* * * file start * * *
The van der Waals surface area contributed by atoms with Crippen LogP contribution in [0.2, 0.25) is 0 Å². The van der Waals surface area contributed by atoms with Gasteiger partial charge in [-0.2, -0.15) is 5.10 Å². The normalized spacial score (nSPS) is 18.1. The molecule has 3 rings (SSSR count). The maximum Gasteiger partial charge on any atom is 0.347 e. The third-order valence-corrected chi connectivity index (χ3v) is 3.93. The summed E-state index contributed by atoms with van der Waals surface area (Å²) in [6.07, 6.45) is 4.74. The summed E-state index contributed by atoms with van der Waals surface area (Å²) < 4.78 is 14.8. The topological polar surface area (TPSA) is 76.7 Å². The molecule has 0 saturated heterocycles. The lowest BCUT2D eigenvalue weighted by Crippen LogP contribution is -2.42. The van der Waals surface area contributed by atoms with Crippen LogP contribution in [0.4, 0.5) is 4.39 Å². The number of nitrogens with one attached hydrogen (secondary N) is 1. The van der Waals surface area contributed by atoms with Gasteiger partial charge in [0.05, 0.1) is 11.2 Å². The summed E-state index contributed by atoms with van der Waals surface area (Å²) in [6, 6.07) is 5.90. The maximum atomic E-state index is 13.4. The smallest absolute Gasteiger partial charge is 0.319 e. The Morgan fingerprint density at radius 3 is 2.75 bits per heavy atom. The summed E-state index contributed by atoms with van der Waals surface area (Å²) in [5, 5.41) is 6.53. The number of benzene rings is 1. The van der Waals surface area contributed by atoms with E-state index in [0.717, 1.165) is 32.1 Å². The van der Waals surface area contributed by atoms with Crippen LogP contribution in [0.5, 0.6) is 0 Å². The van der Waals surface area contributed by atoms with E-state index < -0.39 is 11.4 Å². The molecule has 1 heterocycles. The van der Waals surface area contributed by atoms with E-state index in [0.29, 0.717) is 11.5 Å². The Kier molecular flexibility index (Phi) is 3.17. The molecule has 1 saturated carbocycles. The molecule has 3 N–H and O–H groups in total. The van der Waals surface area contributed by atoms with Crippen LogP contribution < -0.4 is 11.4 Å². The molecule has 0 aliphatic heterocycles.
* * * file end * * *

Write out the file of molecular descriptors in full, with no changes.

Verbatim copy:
The van der Waals surface area contributed by atoms with Crippen LogP contribution in [0.2, 0.25) is 0 Å². The van der Waals surface area contributed by atoms with Gasteiger partial charge in [-0.2, -0.15) is 5.10 Å². The normalized spacial score (nSPS) is 18.1. The molecule has 3 rings (SSSR count). The maximum Gasteiger partial charge on any atom is 0.347 e. The third-order valence-corrected chi connectivity index (χ3v) is 3.93. The summed E-state index contributed by atoms with van der Waals surface area (Å²) in [6.07, 6.45) is 4.74. The summed E-state index contributed by atoms with van der Waals surface area (Å²) < 4.78 is 14.8. The topological polar surface area (TPSA) is 76.7 Å². The molecule has 0 saturated heterocycles. The lowest BCUT2D eigenvalue weighted by Crippen LogP contribution is -2.42. The van der Waals surface area contributed by atoms with Crippen LogP contribution in [0.4, 0.5) is 4.39 Å². The number of nitrogens with one attached hydrogen (secondary N) is 1. The van der Waals surface area contributed by atoms with Gasteiger partial charge in [0.05, 0.1) is 11.2 Å². The summed E-state index contributed by atoms with van der Waals surface area (Å²) in [6, 6.07) is 5.90. The maximum atomic E-state index is 13.4. The smallest absolute Gasteiger partial charge is 0.319 e. The Morgan fingerprint density at radius 3 is 2.75 bits per heavy atom. The summed E-state index contributed by atoms with van der Waals surface area (Å²) in [5, 5.41) is 6.53. The number of benzene rings is 1. The van der Waals surface area contributed by atoms with E-state index in [0.717, 1.165) is 32.1 Å². The van der Waals surface area contributed by atoms with Crippen LogP contribution in [0.5, 0.6) is 0 Å². The van der Waals surface area contributed by atoms with E-state index < -0.39 is 11.4 Å². The molecule has 1 heterocycles. The van der Waals surface area contributed by atoms with E-state index in [0.29, 0.717) is 11.5 Å². The Kier molecular flexibility index (Phi) is 3.17. The molecule has 1 saturated carbocycles. The molecule has 3 N–H and O–H groups in total. The van der Waals surface area contributed by atoms with Crippen LogP contribution < -0.4 is 11.4 Å². The molecule has 0 aliphatic heterocycles.